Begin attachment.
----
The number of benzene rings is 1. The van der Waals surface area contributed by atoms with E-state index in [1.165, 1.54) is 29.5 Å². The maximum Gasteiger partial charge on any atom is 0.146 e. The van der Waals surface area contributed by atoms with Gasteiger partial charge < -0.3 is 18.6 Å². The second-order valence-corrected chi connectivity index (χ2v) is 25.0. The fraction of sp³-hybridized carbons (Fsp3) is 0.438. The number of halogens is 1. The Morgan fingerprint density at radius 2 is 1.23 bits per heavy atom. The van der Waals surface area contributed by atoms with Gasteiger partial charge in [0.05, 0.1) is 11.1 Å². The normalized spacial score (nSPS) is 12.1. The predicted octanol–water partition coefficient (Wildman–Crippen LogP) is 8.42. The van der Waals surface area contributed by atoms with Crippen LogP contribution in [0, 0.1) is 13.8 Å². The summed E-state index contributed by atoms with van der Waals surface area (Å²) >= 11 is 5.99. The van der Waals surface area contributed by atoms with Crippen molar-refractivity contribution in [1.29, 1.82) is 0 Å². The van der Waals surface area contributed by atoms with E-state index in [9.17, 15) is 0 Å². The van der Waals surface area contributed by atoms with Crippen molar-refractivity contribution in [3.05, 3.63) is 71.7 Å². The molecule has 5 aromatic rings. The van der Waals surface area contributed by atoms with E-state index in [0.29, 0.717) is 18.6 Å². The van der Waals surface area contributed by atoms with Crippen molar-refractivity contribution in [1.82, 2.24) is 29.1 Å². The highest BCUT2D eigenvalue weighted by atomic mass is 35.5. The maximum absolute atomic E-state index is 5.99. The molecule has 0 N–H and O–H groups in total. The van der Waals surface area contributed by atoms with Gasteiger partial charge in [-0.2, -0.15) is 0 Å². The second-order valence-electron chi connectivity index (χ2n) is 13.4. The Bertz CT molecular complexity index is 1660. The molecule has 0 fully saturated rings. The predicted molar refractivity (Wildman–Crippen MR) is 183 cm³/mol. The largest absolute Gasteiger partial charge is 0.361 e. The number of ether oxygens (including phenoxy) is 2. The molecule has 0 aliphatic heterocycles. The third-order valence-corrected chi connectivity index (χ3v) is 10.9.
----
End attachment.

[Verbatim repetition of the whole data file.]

The number of benzene rings is 1. The van der Waals surface area contributed by atoms with E-state index in [1.165, 1.54) is 29.5 Å². The maximum Gasteiger partial charge on any atom is 0.146 e. The van der Waals surface area contributed by atoms with Gasteiger partial charge < -0.3 is 18.6 Å². The second-order valence-corrected chi connectivity index (χ2v) is 25.0. The fraction of sp³-hybridized carbons (Fsp3) is 0.438. The number of halogens is 1. The Morgan fingerprint density at radius 2 is 1.23 bits per heavy atom. The van der Waals surface area contributed by atoms with Gasteiger partial charge in [0.05, 0.1) is 11.1 Å². The normalized spacial score (nSPS) is 12.1. The predicted octanol–water partition coefficient (Wildman–Crippen LogP) is 8.42. The van der Waals surface area contributed by atoms with Crippen LogP contribution in [0, 0.1) is 13.8 Å². The summed E-state index contributed by atoms with van der Waals surface area (Å²) >= 11 is 5.99. The van der Waals surface area contributed by atoms with Crippen molar-refractivity contribution in [1.29, 1.82) is 0 Å². The van der Waals surface area contributed by atoms with E-state index in [9.17, 15) is 0 Å². The van der Waals surface area contributed by atoms with Crippen molar-refractivity contribution in [3.05, 3.63) is 71.7 Å². The molecule has 5 aromatic rings. The van der Waals surface area contributed by atoms with E-state index in [0.29, 0.717) is 18.6 Å². The van der Waals surface area contributed by atoms with Crippen molar-refractivity contribution in [1.82, 2.24) is 29.1 Å². The highest BCUT2D eigenvalue weighted by atomic mass is 35.5. The maximum absolute atomic E-state index is 5.99. The molecule has 0 N–H and O–H groups in total. The van der Waals surface area contributed by atoms with Gasteiger partial charge in [-0.2, -0.15) is 0 Å². The second-order valence-electron chi connectivity index (χ2n) is 13.4. The Bertz CT molecular complexity index is 1660. The molecule has 0 fully saturated rings. The predicted molar refractivity (Wildman–Crippen MR) is 183 cm³/mol. The largest absolute Gasteiger partial charge is 0.361 e. The number of ether oxygens (including phenoxy) is 2. The molecule has 0 aliphatic heterocycles. The third-order valence-corrected chi connectivity index (χ3v) is 10.9.